Friday, February 6, 2004 Link To Herald The Halifax Herald Limited

Peter Parsons / Herald Photo
Emera Inc. COO Chris Huskilson and Nova Scotia Power COO Ralph Tedesco speak to reporters in Halifax on Thursday.

Coal remains powerful
NSP plans to keep burning fuel 'for some fairly long time'

By Judy Myrden / Business Reporter

Burning coal will remain a staple for Nova Scotia's largest electric utility into the next decade, Chris Huskilson, Emera Inc.'s chief operating officer, said Thursday.

"Fundamentally, we believe that coal will be part of our mix for some fairly long time to come," Mr. Huskilson said during an editorial meeting with this newspaper. He was accompanied by Nova Scotia Power's new chief operating officer, Ralph Tedesco.

About 60 per cent of NSP's generating capacity is coal-fired, with imports from the U.S. and Venezuela to generate power at its four coal-fired electricity plants. About 10 per cent of NSP's coal supply is domestic, he said.

"One question that's out there right now is just how much coal will we have from domestic supplies?" asked Mr. Huskilson, who heads operations for NSP's parent company, Emera Inc.

He said the utility is facing a huge challenge to keep the lights on in the province and meet its requirements to reduce greenhouse gases.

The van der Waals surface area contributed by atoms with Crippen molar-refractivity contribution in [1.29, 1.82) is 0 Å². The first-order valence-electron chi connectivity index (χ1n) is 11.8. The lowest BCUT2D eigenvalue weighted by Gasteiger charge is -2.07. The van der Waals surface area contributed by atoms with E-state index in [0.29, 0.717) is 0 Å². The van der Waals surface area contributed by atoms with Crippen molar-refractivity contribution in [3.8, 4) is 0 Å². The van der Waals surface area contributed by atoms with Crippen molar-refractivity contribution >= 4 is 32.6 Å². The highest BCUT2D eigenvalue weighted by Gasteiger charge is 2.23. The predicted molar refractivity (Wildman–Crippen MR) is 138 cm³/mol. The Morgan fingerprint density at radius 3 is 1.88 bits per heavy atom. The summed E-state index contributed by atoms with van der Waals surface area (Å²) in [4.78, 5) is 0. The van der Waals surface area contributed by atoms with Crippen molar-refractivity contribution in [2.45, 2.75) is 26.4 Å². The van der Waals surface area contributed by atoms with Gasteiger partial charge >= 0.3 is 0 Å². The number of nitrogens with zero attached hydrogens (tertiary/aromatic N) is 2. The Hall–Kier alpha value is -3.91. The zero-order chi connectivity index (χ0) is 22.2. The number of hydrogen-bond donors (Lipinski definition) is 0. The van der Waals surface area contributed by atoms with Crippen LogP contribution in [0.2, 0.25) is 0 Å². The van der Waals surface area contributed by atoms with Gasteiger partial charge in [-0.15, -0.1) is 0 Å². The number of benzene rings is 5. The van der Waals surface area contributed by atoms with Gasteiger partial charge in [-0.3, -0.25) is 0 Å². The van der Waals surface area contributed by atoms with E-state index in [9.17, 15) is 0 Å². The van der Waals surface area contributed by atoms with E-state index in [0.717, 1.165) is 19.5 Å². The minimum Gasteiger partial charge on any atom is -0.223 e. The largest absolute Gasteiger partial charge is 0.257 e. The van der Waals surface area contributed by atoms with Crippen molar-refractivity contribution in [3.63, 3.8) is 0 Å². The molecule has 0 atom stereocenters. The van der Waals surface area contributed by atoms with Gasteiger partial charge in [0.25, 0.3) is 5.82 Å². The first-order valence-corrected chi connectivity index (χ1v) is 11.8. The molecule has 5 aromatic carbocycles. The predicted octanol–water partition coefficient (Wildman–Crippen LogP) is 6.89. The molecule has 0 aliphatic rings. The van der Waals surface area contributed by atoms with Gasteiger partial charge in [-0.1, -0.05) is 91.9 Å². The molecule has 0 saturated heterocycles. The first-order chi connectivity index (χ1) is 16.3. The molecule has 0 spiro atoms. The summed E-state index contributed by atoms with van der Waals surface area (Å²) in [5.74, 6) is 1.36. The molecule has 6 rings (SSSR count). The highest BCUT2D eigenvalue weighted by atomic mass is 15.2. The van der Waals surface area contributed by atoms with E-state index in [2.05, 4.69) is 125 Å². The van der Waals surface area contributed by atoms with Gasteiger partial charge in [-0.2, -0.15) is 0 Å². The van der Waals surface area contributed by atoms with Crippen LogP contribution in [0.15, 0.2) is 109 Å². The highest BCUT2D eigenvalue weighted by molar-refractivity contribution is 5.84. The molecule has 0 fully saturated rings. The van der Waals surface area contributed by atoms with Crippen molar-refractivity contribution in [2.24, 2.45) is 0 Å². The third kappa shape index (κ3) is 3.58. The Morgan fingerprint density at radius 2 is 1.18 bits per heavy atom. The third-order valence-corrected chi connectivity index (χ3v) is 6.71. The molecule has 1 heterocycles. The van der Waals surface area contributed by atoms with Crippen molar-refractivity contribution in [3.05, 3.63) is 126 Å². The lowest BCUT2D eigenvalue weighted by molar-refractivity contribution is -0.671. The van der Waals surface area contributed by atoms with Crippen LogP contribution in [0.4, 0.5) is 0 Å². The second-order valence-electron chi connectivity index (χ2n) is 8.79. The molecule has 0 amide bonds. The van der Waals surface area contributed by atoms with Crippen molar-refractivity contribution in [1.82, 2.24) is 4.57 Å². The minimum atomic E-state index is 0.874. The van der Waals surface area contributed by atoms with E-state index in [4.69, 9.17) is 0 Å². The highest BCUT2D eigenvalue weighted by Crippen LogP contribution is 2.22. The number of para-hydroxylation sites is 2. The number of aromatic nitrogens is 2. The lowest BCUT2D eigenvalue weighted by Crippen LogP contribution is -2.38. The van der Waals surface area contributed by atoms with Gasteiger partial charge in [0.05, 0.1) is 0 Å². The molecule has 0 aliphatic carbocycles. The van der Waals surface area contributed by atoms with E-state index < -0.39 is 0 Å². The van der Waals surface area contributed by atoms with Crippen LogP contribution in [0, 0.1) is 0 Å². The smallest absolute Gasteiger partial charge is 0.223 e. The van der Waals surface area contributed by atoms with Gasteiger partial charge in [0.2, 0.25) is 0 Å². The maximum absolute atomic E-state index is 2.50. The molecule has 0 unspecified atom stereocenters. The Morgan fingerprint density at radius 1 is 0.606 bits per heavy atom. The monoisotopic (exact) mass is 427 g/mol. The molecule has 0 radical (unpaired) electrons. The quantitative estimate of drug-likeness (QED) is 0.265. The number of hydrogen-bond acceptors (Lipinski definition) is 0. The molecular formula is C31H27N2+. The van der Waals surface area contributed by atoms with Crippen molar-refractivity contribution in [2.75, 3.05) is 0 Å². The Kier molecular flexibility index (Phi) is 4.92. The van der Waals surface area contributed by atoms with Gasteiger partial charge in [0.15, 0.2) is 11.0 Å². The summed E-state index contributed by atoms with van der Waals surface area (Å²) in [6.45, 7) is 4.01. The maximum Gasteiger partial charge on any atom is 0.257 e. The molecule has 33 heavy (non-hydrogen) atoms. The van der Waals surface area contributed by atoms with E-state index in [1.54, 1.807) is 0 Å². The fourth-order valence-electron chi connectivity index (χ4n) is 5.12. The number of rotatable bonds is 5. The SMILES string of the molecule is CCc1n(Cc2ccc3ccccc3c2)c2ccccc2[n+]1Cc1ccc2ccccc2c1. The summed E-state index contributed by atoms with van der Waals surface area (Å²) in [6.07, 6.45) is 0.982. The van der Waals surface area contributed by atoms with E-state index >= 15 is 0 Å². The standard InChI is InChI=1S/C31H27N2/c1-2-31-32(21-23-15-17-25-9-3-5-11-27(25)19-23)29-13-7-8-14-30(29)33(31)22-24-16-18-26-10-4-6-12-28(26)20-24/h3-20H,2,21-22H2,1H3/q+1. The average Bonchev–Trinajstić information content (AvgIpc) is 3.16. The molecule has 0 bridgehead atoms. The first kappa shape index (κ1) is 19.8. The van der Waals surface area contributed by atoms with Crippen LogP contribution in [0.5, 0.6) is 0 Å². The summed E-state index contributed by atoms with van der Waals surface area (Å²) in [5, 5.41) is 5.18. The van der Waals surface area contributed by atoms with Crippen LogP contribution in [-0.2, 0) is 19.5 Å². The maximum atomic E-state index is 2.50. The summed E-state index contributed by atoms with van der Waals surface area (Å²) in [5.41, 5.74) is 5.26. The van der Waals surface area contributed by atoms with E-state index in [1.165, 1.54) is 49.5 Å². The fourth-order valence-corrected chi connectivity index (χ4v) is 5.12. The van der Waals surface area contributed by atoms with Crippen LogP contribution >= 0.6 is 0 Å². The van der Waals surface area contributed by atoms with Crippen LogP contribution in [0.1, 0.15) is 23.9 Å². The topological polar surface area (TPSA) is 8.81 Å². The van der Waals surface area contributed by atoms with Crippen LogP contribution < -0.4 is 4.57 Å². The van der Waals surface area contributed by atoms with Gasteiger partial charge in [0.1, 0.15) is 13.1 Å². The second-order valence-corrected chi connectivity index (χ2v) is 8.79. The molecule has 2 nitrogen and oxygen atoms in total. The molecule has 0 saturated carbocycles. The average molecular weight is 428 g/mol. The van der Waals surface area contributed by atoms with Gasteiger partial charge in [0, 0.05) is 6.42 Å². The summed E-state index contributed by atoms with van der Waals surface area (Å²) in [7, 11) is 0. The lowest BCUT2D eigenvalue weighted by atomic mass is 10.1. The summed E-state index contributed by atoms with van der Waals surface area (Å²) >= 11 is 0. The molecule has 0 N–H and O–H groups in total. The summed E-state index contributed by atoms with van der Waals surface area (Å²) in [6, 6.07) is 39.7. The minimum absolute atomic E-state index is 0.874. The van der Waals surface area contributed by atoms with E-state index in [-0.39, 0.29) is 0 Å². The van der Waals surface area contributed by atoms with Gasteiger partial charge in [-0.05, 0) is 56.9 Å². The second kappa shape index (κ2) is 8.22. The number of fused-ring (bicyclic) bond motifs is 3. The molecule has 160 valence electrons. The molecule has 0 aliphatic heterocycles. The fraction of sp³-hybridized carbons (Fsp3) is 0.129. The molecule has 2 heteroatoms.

"I think everything in the energy game has its constraints," said Mr Tedesco. "Fossil fuels, you have emission issues. Renewables, you have how much can you physically extract."

This, he said, is a much broader issue than NSP and must address what Nova Scotians expect and are willing to pay for energy.

At NSP, operating and maintenance costs for coal generation are about 2.5 cents per kilowatt hour. Meanwhile, it costs about seven cents per kilowatt hour for wind power.

"How we can ensure that Nova Scotia stays economically healthy because obviously, energy is a very key component," said Mr. Tedesco, who was appointed last month.

Natural gas can supplement but not replace coal, hydro is currently maximized and wind has its limits, Mr. Huskilson said.

Renewable sources of energy such as natural gas, hydro and wind power produce about nine per cent of the province's electricity.

NSP is looking at adding a $25-million gas-fired generator next year to meet growing demand for electricity.

"The consumption of energy in the province has continued to increase. That's good news, that means the economy is going along very well," Mr. Huskilson said.

However, the utility will have to decide whether any new supply of electricity should come from renewables or a new power generator.

"We work in a business where folks expect the lights to come on. Meeting that obligation we take very seriously," Mr. Tedesco said.

NSP is spending about $30 million on a new pier at Point Tupper to allow the utility to import cleaner coal from South Africa, Russia and Indonesia for use at its Trenton power plant.

The new wharf should be operational next year.

Currently, NSP operates two wind turbines in Grand Etang, Inverness Co., and Little Brook, Digby Co.

It is also going to buy wind power from Atlantic Wind Power's project in Pubnico

Mr. Huskilson said the utility is also looking at the feasibility of setting up a wind turbine on the southern coast within the year. The utility has set up six test sites there - some of them are on islands and some are on the coast, said Mr. Huskilson.

"If there is a good wind resource then we would look to set up some wind coastal generation," he said.